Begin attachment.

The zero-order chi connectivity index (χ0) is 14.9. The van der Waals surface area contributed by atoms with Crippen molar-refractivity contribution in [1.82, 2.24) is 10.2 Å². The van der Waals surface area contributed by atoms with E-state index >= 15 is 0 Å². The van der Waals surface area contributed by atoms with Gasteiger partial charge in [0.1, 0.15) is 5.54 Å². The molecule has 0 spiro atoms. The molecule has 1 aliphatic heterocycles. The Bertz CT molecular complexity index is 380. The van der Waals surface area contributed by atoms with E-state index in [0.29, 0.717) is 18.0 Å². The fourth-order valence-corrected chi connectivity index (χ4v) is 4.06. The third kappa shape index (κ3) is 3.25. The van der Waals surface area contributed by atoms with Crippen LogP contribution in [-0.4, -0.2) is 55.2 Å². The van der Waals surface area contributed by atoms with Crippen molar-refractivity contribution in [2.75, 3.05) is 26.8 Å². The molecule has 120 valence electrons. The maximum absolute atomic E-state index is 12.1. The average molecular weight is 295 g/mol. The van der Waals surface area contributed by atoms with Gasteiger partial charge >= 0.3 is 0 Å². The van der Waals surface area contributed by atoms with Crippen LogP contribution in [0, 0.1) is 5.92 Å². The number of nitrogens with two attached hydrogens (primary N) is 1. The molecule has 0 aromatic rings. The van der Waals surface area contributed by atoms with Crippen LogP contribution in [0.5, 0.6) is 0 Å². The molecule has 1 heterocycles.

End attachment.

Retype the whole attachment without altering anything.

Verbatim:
The zero-order chi connectivity index (χ0) is 14.9. The van der Waals surface area contributed by atoms with Crippen molar-refractivity contribution in [1.82, 2.24) is 10.2 Å². The van der Waals surface area contributed by atoms with E-state index >= 15 is 0 Å². The van der Waals surface area contributed by atoms with Gasteiger partial charge in [0.1, 0.15) is 5.54 Å². The molecule has 0 spiro atoms. The molecule has 1 aliphatic heterocycles. The Bertz CT molecular complexity index is 380. The van der Waals surface area contributed by atoms with E-state index in [0.29, 0.717) is 18.0 Å². The fourth-order valence-corrected chi connectivity index (χ4v) is 4.06. The third kappa shape index (κ3) is 3.25. The van der Waals surface area contributed by atoms with Crippen LogP contribution in [-0.4, -0.2) is 55.2 Å². The van der Waals surface area contributed by atoms with Crippen molar-refractivity contribution in [2.75, 3.05) is 26.8 Å². The molecule has 120 valence electrons. The maximum absolute atomic E-state index is 12.1. The average molecular weight is 295 g/mol. The van der Waals surface area contributed by atoms with Gasteiger partial charge >= 0.3 is 0 Å². The van der Waals surface area contributed by atoms with Crippen LogP contribution in [0, 0.1) is 5.92 Å². The number of nitrogens with two attached hydrogens (primary N) is 1. The molecule has 0 aromatic rings. The van der Waals surface area contributed by atoms with Crippen LogP contribution in [0.5, 0.6) is 0 Å². The molecule has 1 heterocycles.